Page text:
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Remembering Character Actor James Gammon (1940-2010)

By Christopher Campbell | Spout July 19, 2010 at 6:02AM

While I was recalling "Major League" over the weekend, thinking back to when Tom Berenger looked better than he does in "Inception," another actor from the baseball comedy was being mourned in California. James Gammon, who played the part of Coach Lou Brown in two "Major League" films, died Friday of cancer in Costa Mesa. The stage and screen vet was easily identifiable to film fans by his distinctly scruffy looks and low, scratchy voice. It's hard to imagine him being suited for any other job than character actor.
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While I was recalling "Major League" over the weekend, thinking back to when Tom Berenger looked better than he does in "Inception," another actor from the baseball comedy was being mourned in California. James Gammon, who played the part of Coach Lou Brown in two "Major League" films, died Friday of cancer in Costa Mesa. The stage and screen vet was easily identifiable to film fans by his distinctly scruffy looks and low, scratchy voice. It's hard to imagine him being suited for any other job than character actor.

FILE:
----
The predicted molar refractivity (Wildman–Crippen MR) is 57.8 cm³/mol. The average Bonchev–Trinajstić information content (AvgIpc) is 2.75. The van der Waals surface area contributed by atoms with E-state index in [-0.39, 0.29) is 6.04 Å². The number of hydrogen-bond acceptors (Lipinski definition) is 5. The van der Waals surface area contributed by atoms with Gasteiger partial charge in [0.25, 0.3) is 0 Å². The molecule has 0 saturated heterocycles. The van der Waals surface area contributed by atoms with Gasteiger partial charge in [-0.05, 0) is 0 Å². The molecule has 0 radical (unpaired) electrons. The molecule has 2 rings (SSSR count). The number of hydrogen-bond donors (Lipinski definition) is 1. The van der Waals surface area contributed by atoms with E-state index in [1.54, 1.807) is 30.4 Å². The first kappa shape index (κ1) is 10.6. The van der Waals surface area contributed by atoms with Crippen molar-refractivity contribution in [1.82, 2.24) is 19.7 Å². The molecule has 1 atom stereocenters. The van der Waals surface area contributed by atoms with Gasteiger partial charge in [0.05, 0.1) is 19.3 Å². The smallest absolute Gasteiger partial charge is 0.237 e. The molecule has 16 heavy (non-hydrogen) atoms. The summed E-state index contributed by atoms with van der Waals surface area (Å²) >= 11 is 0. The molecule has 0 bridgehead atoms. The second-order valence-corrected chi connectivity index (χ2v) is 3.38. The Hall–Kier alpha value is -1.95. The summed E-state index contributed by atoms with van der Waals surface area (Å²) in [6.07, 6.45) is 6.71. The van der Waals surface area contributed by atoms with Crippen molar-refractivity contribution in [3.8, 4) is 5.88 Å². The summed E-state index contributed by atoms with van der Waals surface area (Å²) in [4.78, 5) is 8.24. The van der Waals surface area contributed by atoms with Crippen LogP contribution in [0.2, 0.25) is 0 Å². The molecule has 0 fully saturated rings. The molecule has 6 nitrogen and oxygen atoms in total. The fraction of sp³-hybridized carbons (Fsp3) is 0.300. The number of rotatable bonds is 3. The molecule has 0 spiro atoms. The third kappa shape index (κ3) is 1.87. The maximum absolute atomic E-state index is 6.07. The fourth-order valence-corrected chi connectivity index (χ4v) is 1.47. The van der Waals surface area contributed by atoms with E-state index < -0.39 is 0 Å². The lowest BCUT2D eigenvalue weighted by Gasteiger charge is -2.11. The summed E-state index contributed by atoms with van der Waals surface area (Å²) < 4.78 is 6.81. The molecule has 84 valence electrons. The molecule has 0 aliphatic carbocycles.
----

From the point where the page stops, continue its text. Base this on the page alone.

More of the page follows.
Of course he had bigger parts in theater, having starred in many of Sam Shepard's plays and co-founded LA's MET Theatre, but he's best known for his supporting roles in movies and TV, especially westerns and silly comedies, two genres in which character actors can still thrive these days. Surprisingly he didn't do more voice work than "Iron Giant" and "The Country Bears," as the first thing that came into my mind after learning of his death was aural memories of him insulting his Indians in "Major League" and making fun of fancy lad Chris Elliott in "Cabin Boy."

Yes, despite the fact that Gammon appeared in such films as "Cool Hand Luke," "Urban Cowboy," "Ironweed" and recently "Appaloosa," I associate him most with "Cabin Boy," because no matter how bad the film, character actors like Gammon and his shipmates Brion James and Brian Doyle-Murray can always add something special. Even if it's as immature as Gammon's lines in "Cabin Boy" when he gives a lesson in "fisherman's Greek." It's times like this I wish the Internet was more plentiful in its film clips, because little-known yet very recognizable talents like this deserve video tributes. Someone please get on that asap.

For now, here's the best thing available:

This article is related to: Obituary





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